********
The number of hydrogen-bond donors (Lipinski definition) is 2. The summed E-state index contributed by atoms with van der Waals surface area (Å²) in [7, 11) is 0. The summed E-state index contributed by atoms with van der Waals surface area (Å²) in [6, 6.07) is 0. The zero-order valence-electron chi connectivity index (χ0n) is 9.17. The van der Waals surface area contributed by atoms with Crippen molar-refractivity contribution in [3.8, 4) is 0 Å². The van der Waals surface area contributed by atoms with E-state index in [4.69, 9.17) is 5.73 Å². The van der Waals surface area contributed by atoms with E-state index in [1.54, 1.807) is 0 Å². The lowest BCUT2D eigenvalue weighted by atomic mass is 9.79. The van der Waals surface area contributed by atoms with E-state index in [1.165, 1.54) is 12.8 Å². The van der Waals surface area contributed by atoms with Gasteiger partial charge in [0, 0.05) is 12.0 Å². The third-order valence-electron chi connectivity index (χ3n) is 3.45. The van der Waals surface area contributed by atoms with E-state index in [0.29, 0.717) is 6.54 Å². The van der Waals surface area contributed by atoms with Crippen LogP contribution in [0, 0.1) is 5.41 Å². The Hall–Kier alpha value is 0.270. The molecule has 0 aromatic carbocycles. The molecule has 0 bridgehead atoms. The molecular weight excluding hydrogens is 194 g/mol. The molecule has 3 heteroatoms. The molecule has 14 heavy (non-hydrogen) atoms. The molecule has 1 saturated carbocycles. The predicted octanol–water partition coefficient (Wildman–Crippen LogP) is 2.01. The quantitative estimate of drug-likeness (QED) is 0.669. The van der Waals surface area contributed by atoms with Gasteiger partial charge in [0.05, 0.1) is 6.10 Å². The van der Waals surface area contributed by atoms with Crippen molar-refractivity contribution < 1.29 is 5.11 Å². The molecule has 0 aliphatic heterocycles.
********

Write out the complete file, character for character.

The number of hydrogen-bond donors (Lipinski definition) is 2. The summed E-state index contributed by atoms with van der Waals surface area (Å²) in [7, 11) is 0. The summed E-state index contributed by atoms with van der Waals surface area (Å²) in [6, 6.07) is 0. The zero-order valence-electron chi connectivity index (χ0n) is 9.17. The van der Waals surface area contributed by atoms with Crippen molar-refractivity contribution in [3.8, 4) is 0 Å². The van der Waals surface area contributed by atoms with E-state index in [4.69, 9.17) is 5.73 Å². The van der Waals surface area contributed by atoms with E-state index in [1.54, 1.807) is 0 Å². The lowest BCUT2D eigenvalue weighted by atomic mass is 9.79. The van der Waals surface area contributed by atoms with E-state index in [1.165, 1.54) is 12.8 Å². The van der Waals surface area contributed by atoms with Gasteiger partial charge in [0, 0.05) is 12.0 Å². The third-order valence-electron chi connectivity index (χ3n) is 3.45. The van der Waals surface area contributed by atoms with E-state index in [0.29, 0.717) is 6.54 Å². The van der Waals surface area contributed by atoms with Crippen LogP contribution in [0, 0.1) is 5.41 Å². The Hall–Kier alpha value is 0.270. The molecule has 0 aromatic carbocycles. The molecule has 0 bridgehead atoms. The molecular weight excluding hydrogens is 194 g/mol. The molecule has 3 heteroatoms. The molecule has 14 heavy (non-hydrogen) atoms. The molecule has 1 saturated carbocycles. The predicted octanol–water partition coefficient (Wildman–Crippen LogP) is 2.01. The quantitative estimate of drug-likeness (QED) is 0.669. The van der Waals surface area contributed by atoms with Gasteiger partial charge in [0.05, 0.1) is 6.10 Å². The van der Waals surface area contributed by atoms with Crippen molar-refractivity contribution < 1.29 is 5.11 Å². The molecule has 0 aliphatic heterocycles.